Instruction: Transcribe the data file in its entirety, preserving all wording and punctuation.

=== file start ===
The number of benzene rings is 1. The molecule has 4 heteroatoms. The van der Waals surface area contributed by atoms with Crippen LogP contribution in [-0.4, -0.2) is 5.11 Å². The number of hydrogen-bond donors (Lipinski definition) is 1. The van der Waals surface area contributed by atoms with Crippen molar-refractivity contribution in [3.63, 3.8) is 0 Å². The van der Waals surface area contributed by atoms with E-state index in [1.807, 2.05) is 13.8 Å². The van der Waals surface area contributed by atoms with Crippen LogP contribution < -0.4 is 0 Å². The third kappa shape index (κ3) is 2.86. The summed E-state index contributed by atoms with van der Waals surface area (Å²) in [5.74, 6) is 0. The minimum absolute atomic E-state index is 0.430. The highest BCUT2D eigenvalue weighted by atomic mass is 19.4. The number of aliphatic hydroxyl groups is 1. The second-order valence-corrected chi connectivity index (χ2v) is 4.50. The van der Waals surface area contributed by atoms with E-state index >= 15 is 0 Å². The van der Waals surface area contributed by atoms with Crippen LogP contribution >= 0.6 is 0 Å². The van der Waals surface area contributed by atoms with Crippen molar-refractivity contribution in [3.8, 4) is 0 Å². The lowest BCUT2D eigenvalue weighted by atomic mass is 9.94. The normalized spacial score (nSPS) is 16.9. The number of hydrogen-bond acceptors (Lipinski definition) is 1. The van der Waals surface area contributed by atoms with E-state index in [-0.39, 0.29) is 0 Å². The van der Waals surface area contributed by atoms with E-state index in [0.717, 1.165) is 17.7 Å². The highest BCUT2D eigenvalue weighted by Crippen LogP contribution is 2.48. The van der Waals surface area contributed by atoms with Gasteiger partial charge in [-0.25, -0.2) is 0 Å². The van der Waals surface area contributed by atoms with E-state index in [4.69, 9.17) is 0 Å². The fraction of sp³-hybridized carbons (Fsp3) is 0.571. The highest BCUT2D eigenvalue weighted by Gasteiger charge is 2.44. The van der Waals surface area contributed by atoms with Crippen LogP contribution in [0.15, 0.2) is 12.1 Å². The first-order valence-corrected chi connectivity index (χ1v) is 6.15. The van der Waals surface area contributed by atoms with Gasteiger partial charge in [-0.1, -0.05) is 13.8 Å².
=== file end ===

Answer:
The number of benzene rings is 1. The molecule has 4 heteroatoms. The van der Waals surface area contributed by atoms with Crippen LogP contribution in [-0.4, -0.2) is 5.11 Å². The number of hydrogen-bond donors (Lipinski definition) is 1. The van der Waals surface area contributed by atoms with Crippen molar-refractivity contribution in [3.63, 3.8) is 0 Å². The van der Waals surface area contributed by atoms with E-state index in [1.807, 2.05) is 13.8 Å². The van der Waals surface area contributed by atoms with Crippen LogP contribution < -0.4 is 0 Å². The third kappa shape index (κ3) is 2.86. The summed E-state index contributed by atoms with van der Waals surface area (Å²) in [5.74, 6) is 0. The minimum absolute atomic E-state index is 0.430. The highest BCUT2D eigenvalue weighted by atomic mass is 19.4. The number of aliphatic hydroxyl groups is 1. The second-order valence-corrected chi connectivity index (χ2v) is 4.50. The van der Waals surface area contributed by atoms with E-state index >= 15 is 0 Å². The van der Waals surface area contributed by atoms with Crippen LogP contribution >= 0.6 is 0 Å². The van der Waals surface area contributed by atoms with Crippen molar-refractivity contribution in [3.8, 4) is 0 Å². The lowest BCUT2D eigenvalue weighted by atomic mass is 9.94. The normalized spacial score (nSPS) is 16.9. The number of hydrogen-bond acceptors (Lipinski definition) is 1. The van der Waals surface area contributed by atoms with E-state index in [-0.39, 0.29) is 0 Å². The van der Waals surface area contributed by atoms with E-state index in [0.717, 1.165) is 17.7 Å². The highest BCUT2D eigenvalue weighted by Crippen LogP contribution is 2.48. The van der Waals surface area contributed by atoms with Gasteiger partial charge in [-0.25, -0.2) is 0 Å². The van der Waals surface area contributed by atoms with E-state index in [4.69, 9.17) is 0 Å². The fraction of sp³-hybridized carbons (Fsp3) is 0.571. The highest BCUT2D eigenvalue weighted by Gasteiger charge is 2.44. The van der Waals surface area contributed by atoms with Crippen LogP contribution in [0.15, 0.2) is 12.1 Å². The first-order valence-corrected chi connectivity index (χ1v) is 6.15. The van der Waals surface area contributed by atoms with Gasteiger partial charge in [-0.1, -0.05) is 13.8 Å².